Graham said in an attempt to explain the transaction, “Post would have survived in the company’s ownership and could be profitable for the foreseeable future.” “But we wanted to do more than survive. I am not guaranteeing that it guarantees success, but it gives us a greater chance of success.”
In a statement to Post staff on August 5, Bezos wrote: “The values of the Post need not change, of course, will change in the Post in the coming years. It is necessary and must have happened with or without new ownership. The Internet is transforming nearly every element of the news business: shortening the news cycle, eliminating long-term reliable revenue sources, and enabling new forms of competition, some of which involve little or no news-gathering costs. Is Maps, and further charting a route will not be easy. We will need to invent, which means we will need to experiment. Our touchstone will be readers, understanding what they care about—government, local leaders, restaurant openings, scout troops, businesses, charities, governors, sports—and working backward from there. I am excited and optimistic about the opportunity for invention. ,
Amazon Prime and Amazon Studios
In early December 2013, Bezos made headlines when he revealed a new, experimental initiative by Amazon called “Amazon Prime Air” using drone-remote-controlled machines that deliver deliveries to customers. Humans can perform a range of tasks to provide services. According to Bezos, these drones are capable of carrying items weighing up to five pounds and are capable of traveling within a 10-mile distance of the company’s distribution center. He also said that Prime Air could become a reality within four or five years.
Bezos saw some major missteps of Amazon when the company launched the Fire Phone in 2014; Criticized for being too concerned, it was closed the following year. However, Bezos won with the development of original content through Amazon Studios. After premiering several new shows in 2013, Amazon hit it big in 2014 with the critically acclaimed Transparent and Mozart in the Jungle. In 2015, the company produced and released Spike Lee’s Chi-Rak as its first original feature film.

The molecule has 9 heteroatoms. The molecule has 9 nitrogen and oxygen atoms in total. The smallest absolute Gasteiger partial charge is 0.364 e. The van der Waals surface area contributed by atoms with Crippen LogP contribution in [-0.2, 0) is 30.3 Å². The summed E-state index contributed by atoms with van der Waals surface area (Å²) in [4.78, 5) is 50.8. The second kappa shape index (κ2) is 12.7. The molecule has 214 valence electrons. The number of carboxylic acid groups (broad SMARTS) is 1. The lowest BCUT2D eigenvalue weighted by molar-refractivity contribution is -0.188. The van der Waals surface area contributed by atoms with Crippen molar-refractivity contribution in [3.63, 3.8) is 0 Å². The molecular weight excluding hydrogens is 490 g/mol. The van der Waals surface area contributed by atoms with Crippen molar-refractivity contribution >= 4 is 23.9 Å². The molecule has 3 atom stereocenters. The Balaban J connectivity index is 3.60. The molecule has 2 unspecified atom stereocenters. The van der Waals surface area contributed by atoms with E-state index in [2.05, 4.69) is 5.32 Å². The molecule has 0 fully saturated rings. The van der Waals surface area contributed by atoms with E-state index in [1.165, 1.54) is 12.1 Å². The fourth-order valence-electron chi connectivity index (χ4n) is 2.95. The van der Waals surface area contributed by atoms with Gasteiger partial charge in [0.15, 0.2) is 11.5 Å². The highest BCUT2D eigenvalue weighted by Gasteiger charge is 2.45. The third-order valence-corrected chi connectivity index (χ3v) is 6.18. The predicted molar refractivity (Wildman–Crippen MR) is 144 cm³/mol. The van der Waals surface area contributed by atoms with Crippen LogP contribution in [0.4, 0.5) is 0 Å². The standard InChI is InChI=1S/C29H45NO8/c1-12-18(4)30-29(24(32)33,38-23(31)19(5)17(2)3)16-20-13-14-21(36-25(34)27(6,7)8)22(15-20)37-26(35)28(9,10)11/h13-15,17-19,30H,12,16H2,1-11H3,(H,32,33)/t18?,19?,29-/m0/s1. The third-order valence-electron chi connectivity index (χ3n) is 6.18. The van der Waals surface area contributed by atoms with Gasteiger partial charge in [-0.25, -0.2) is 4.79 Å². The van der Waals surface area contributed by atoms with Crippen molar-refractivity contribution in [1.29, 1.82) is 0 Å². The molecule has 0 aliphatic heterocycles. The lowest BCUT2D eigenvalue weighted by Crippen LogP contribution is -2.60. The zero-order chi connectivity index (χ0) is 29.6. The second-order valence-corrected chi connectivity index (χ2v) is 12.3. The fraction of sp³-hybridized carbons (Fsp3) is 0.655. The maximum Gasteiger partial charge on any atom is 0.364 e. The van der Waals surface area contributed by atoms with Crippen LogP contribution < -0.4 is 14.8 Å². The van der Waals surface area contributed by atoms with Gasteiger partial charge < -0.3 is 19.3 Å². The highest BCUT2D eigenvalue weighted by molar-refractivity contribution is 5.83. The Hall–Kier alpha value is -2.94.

In 2016, Bezos was in front of the camera for a Tremo appearance playing an alien in Star Trek Beyond. A Star Trek fan since childhood, Bezos is listed on IMDb as a Starfleet official in the film credits.
In July 2017, Bezos briefly surpassed Microsoft founder Bill Gates to become the world’s richest person, according to Bloomberg. The Amazon chief reclaimed the top spot in October, and in January 2018, Bloomberg said the net worth of $105.1 billion, making him the richest person in history. Two months later, Bezos was up to $127 billion, equivalent to the combined wealth of 2.3 million average Americans, before rising to a $150 billion plateau in mid-July.
On January 30, 2018, Amazon, Berkshire Hathaway, and JPMorgan Chase issued a joint press release announcing plans to create a new healthcare company for their US employees to pool their resources.
According to the release, the company will be “free of profit-making incentives and constraints” as it strives to find ways to reduce costs and increase satisfaction for patients, with an initial focus on technological solutions.
“The healthcare system is complex, and we enter this challenge with open eyes about the degree of difficulty,” Bezos said. “As difficult as it may be, reducing the health care burden on the economy while improving outcomes for employees and their families will be well worth the effort.”
Not long after, the Seattle Times reported that the company was introducing more changes to Amazon, with the company consolidating its consumer retail operations to focus on Amazon, AWS, digital entertainment, and other growing areas. An Amazon spokesperson confirmed the news, saying, “As part of our annual planning process, we’re making headcount adjustments across the company — small reductions in some locations and aggressive recruitment in many others.”
In April 2018, as part of his annual shareholder letter, Bezos stated that the company had passed 100 million paid subscribers for Amazon Prime. He said 2017 has been an excellent year for hardware sales, and that Amazon will continue to invest in expanding its customer base, brand, and infrastructure.
According to Forbes magazine, Jeff Bezos’s co-founder Bill Gates biography dropped one spot from last year, finishing second with $90 billion. At the top of the list for the first time is Jeff Bezos, the founder, and CEO of Amazon. He is the first centibillion on the list with $112 billion